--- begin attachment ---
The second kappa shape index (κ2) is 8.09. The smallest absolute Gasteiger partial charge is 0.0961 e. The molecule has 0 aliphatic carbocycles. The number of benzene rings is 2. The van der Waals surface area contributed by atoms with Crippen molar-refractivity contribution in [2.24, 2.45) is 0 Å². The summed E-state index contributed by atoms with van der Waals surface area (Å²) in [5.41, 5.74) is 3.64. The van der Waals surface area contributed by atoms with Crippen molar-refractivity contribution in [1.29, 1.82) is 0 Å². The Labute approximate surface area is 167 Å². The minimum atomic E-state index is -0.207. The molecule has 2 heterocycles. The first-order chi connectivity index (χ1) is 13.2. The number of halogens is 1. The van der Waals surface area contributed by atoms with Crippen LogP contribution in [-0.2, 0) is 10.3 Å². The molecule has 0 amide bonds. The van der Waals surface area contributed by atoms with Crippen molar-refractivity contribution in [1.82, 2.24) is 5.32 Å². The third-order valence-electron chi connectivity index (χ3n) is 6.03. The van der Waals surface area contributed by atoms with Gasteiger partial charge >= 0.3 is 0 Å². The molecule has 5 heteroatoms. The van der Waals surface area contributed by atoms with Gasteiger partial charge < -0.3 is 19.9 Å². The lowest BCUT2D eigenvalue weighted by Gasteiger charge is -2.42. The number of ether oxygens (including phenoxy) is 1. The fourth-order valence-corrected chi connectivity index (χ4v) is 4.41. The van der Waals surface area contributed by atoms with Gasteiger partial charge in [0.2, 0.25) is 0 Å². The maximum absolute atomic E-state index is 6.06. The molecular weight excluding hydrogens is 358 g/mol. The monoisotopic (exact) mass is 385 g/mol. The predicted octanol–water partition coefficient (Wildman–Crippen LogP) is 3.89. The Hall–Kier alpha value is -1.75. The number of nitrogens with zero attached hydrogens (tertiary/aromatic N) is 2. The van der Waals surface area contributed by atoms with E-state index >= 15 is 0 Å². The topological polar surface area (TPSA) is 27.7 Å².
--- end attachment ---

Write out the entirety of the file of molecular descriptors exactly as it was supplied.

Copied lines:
The second kappa shape index (κ2) is 8.09. The smallest absolute Gasteiger partial charge is 0.0961 e. The molecule has 0 aliphatic carbocycles. The number of benzene rings is 2. The van der Waals surface area contributed by atoms with Crippen molar-refractivity contribution in [2.24, 2.45) is 0 Å². The summed E-state index contributed by atoms with van der Waals surface area (Å²) in [5.41, 5.74) is 3.64. The van der Waals surface area contributed by atoms with Crippen molar-refractivity contribution in [1.29, 1.82) is 0 Å². The Labute approximate surface area is 167 Å². The minimum atomic E-state index is -0.207. The molecule has 2 heterocycles. The first-order chi connectivity index (χ1) is 13.2. The number of halogens is 1. The van der Waals surface area contributed by atoms with Crippen LogP contribution in [-0.2, 0) is 10.3 Å². The molecule has 0 amide bonds. The van der Waals surface area contributed by atoms with Crippen molar-refractivity contribution in [1.82, 2.24) is 5.32 Å². The third-order valence-electron chi connectivity index (χ3n) is 6.03. The van der Waals surface area contributed by atoms with Gasteiger partial charge >= 0.3 is 0 Å². The molecule has 5 heteroatoms. The van der Waals surface area contributed by atoms with Gasteiger partial charge < -0.3 is 19.9 Å². The lowest BCUT2D eigenvalue weighted by Gasteiger charge is -2.42. The number of ether oxygens (including phenoxy) is 1. The fourth-order valence-corrected chi connectivity index (χ4v) is 4.41. The van der Waals surface area contributed by atoms with Gasteiger partial charge in [0.2, 0.25) is 0 Å². The maximum absolute atomic E-state index is 6.06. The molecular weight excluding hydrogens is 358 g/mol. The monoisotopic (exact) mass is 385 g/mol. The predicted octanol–water partition coefficient (Wildman–Crippen LogP) is 3.89. The Hall–Kier alpha value is -1.75. The number of nitrogens with zero attached hydrogens (tertiary/aromatic N) is 2. The van der Waals surface area contributed by atoms with E-state index >= 15 is 0 Å². The topological polar surface area (TPSA) is 27.7 Å².